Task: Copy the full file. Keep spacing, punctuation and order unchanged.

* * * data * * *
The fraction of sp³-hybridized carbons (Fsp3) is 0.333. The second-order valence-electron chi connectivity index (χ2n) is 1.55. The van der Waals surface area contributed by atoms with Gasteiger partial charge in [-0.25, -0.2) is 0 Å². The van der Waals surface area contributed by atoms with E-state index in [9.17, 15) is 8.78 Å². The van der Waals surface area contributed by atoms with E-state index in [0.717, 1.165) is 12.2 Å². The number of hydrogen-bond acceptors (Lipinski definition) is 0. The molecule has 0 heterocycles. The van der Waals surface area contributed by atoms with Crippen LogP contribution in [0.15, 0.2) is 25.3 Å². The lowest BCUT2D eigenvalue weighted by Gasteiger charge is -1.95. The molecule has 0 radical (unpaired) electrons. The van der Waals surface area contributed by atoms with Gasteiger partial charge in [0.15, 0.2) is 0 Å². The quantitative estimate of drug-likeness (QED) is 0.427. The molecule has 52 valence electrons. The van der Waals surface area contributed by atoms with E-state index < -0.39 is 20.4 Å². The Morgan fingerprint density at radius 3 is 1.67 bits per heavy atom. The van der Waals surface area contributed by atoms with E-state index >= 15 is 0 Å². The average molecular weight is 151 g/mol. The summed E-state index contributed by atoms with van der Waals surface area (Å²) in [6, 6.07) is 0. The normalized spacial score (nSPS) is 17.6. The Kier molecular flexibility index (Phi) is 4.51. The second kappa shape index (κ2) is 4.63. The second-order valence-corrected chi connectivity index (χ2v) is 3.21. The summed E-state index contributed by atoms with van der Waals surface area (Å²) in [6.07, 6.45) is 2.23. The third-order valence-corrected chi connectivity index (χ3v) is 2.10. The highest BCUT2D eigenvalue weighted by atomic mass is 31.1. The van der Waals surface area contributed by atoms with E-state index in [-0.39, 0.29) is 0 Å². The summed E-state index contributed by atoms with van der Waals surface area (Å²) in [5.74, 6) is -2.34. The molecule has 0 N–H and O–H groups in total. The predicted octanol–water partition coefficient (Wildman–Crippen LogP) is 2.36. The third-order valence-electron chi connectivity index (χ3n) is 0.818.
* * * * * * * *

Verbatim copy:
The fraction of sp³-hybridized carbons (Fsp3) is 0.333. The second-order valence-electron chi connectivity index (χ2n) is 1.55. The van der Waals surface area contributed by atoms with Gasteiger partial charge in [-0.25, -0.2) is 0 Å². The van der Waals surface area contributed by atoms with E-state index in [9.17, 15) is 8.78 Å². The van der Waals surface area contributed by atoms with E-state index in [0.717, 1.165) is 12.2 Å². The number of hydrogen-bond acceptors (Lipinski definition) is 0. The molecule has 0 heterocycles. The van der Waals surface area contributed by atoms with Crippen LogP contribution in [0.15, 0.2) is 25.3 Å². The lowest BCUT2D eigenvalue weighted by Gasteiger charge is -1.95. The molecule has 0 radical (unpaired) electrons. The van der Waals surface area contributed by atoms with Gasteiger partial charge in [0.15, 0.2) is 0 Å². The quantitative estimate of drug-likeness (QED) is 0.427. The molecule has 52 valence electrons. The van der Waals surface area contributed by atoms with E-state index < -0.39 is 20.4 Å². The Morgan fingerprint density at radius 3 is 1.67 bits per heavy atom. The van der Waals surface area contributed by atoms with E-state index >= 15 is 0 Å². The average molecular weight is 151 g/mol. The summed E-state index contributed by atoms with van der Waals surface area (Å²) in [6, 6.07) is 0. The normalized spacial score (nSPS) is 17.6. The Kier molecular flexibility index (Phi) is 4.51. The second kappa shape index (κ2) is 4.63. The second-order valence-corrected chi connectivity index (χ2v) is 3.21. The summed E-state index contributed by atoms with van der Waals surface area (Å²) in [6.07, 6.45) is 2.23. The third-order valence-corrected chi connectivity index (χ3v) is 2.10. The highest BCUT2D eigenvalue weighted by atomic mass is 31.1. The van der Waals surface area contributed by atoms with E-state index in [-0.39, 0.29) is 0 Å². The summed E-state index contributed by atoms with van der Waals surface area (Å²) in [5.74, 6) is -2.34. The molecule has 0 N–H and O–H groups in total. The predicted octanol–water partition coefficient (Wildman–Crippen LogP) is 2.36. The third-order valence-electron chi connectivity index (χ3n) is 0.818.